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The Wilson Center Fellowships

The Center awards approximately 20-25 residential fellowships annually to individuals with outstanding project proposals in a broad range of the social sciences and humanities on national and/or international issues. Topics and scholarship should relate to key public policy challenges or provide the historical and/or cultural framework to illuminate policy issues of contemporary importance.

Eligibility
  • Citizens or permanent residents from any country (foreign nationals must be able to hold a valid passport and obtain a J1 Visa)
  • Men and women with outstanding capabilities and experience from a wide variety of -backgrounds (including government, the corporate world, professions, and academia)
  • Academic candidates holding a Ph.D. (Ph.D. must be received by the application deadline of October 1)
  • Academic candidates demonstrating scholarly achievement by publications beyond their doctoral dissertations
  • Practitioners or policymakers with an equivalent level of professional achievement
  • English proficiency as the Center is designed to encourage the exchange of ideas among its fellows

Ineligibility
  • Applicants working on a degree (even if the degree is to be awarded prior to the proposed fellowship year)
  • Proposals of a partisan or advocacy nature
  • Primary research in the natural sciences
  • Projects that create musical composition or dance
  • Projects in the visual arts
  • Projects that are the rewriting of doctoral dissertations
  • The editing of texts, papers, or documents
  • The preparation of textbooks, anthologies, translations, and memoirs
Notes on Eligibility
You do not need an institutional affiliation to apply. For most academic candidates, a book or monograph is required. Scholars and practitioners who previously held research awards or fellowships at the Wilson Center are not precluded from applying for a fellowship. However, the nature and recency of the prior award may be among the factors considered during the selection process, and by the Fellowships Committee of the Board of Trustees.

Selection Process
Fellowships are awarded on a competitive basis. External interdisciplinary panels of distinguished scholars and practitioners assess the applications. The panels’ recommendations are presented to the Center’s Fellowships Committee of the Board of Trustees, composed of public officials who serve ex officio, citizens appointed by the President of the United States, and citizens from the private sector. The Fellowships Committee of the Board of Trustees makes the final decisions on selection.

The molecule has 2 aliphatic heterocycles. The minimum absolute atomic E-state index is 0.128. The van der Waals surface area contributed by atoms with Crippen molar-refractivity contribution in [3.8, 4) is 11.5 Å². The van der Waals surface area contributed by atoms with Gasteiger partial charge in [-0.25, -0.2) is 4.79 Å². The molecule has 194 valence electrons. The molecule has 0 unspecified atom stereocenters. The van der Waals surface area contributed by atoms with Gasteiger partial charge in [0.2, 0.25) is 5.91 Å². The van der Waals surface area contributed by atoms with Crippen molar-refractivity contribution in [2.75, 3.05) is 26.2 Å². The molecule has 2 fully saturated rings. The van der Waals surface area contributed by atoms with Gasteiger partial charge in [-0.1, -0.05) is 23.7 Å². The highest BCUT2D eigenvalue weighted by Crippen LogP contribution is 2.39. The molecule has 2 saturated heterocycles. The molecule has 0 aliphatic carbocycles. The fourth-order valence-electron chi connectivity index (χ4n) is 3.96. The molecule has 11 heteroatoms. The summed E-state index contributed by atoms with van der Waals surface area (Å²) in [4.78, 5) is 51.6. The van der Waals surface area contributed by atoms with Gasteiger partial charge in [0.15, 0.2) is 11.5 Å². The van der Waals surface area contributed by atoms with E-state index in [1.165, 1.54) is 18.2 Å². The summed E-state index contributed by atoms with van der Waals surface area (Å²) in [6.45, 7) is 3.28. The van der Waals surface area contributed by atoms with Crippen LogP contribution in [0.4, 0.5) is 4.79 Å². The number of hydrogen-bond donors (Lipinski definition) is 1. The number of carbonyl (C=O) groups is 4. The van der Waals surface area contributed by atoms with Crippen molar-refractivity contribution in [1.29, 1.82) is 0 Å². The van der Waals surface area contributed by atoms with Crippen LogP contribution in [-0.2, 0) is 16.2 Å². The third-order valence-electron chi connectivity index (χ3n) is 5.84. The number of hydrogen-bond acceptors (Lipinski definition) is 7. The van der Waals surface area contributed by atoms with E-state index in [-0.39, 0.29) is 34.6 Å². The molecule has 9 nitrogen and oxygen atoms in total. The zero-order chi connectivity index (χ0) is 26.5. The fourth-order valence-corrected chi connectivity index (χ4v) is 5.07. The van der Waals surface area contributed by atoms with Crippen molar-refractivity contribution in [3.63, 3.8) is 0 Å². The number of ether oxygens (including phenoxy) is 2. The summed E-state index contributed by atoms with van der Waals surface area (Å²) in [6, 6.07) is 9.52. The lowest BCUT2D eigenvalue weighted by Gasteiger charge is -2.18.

The basic criteria for selection are:
a) significance of the proposed research, including the importance and originality of the project;
b) quality of the proposal in definition, organization, clarity, and scope;
c) capabilities and achievements of the applicant and the likelihood that the applicant will accomplish the proposed project;
d) the relevance of the project to contemporary policy issues.

The Center welcomes in particular those projects that transcend narrow specialties and methodological issues of interest only within a specific academic discipline. Projects should involve fresh research-—in terms of both the overall field and the author’s previous work. It is essential that projects have relevance to the world of public policy, and fellows should want, and be prepared, to interact with policymakers in Washington and with Wilson Center staff who are working on similar issues.

Themes
The Center devotes significant attention to the exploration of broad thematic areas.

Primary themes are:
  • governance, including such issues as the key features of the development of democratic institutions, democratic society, civil society, and citizen participation;
  • the U.S. role in the world and issues of partnership and leadership—military, political, and economic dimensions; and
  • key long-term future challenges confronting the United States and the world.
While the Center does not engage in formulating actual policy, priority will be given to proposals related to these themes and intersecting with crucial public policy issues. Within this framework, the Center also welcomes projects that provide the historical and/or cultural context for some of today’s significant public policy debates.

Fellows’ Responsibilities
The Center’s “scholars in residence” are so in both name and fact. Fellows are expected to work from their offices at the Center and to participate in appropriate meetings organized by the Center. Fellows are also expected to present their research at our informal internal Work-in-Progress seminars, and to attend the Work-in-Progress presentations given by their colleagues. In addition, fellows are encouraged to make a more formal presentation to the public such as a colloquium, seminar, workshop, or other form of meeting. The Center expects all fellows to seek ways to share their expertise with the Washington policy community. The form of such interaction could range from a deep background briefing for an executive branch agency to an informal roundtable discussion with members of Congress and their staffs.
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